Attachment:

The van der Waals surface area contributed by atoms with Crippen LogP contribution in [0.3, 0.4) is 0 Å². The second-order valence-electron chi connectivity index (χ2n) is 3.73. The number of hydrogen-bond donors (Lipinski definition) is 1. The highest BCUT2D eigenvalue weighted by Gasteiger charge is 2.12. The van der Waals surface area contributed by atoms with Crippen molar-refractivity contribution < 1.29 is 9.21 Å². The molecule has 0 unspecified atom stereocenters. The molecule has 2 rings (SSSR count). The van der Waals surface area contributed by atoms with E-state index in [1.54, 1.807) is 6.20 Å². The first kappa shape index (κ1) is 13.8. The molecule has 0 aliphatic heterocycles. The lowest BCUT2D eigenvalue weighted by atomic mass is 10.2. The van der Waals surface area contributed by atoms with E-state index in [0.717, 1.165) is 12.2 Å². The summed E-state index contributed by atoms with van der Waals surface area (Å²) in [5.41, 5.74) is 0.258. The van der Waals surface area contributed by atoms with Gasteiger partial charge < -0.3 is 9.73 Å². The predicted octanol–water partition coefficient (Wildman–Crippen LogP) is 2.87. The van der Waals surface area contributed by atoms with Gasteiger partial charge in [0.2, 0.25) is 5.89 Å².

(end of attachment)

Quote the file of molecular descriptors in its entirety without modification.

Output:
The van der Waals surface area contributed by atoms with Crippen LogP contribution in [0.3, 0.4) is 0 Å². The second-order valence-electron chi connectivity index (χ2n) is 3.73. The number of hydrogen-bond donors (Lipinski definition) is 1. The highest BCUT2D eigenvalue weighted by Gasteiger charge is 2.12. The van der Waals surface area contributed by atoms with Crippen molar-refractivity contribution < 1.29 is 9.21 Å². The molecule has 0 unspecified atom stereocenters. The molecule has 2 rings (SSSR count). The van der Waals surface area contributed by atoms with E-state index in [1.54, 1.807) is 6.20 Å². The first kappa shape index (κ1) is 13.8. The molecule has 0 aliphatic heterocycles. The lowest BCUT2D eigenvalue weighted by atomic mass is 10.2. The van der Waals surface area contributed by atoms with E-state index in [0.717, 1.165) is 12.2 Å². The summed E-state index contributed by atoms with van der Waals surface area (Å²) in [5.41, 5.74) is 0.258. The van der Waals surface area contributed by atoms with Gasteiger partial charge < -0.3 is 9.73 Å². The predicted octanol–water partition coefficient (Wildman–Crippen LogP) is 2.87. The van der Waals surface area contributed by atoms with Gasteiger partial charge in [0.2, 0.25) is 5.89 Å².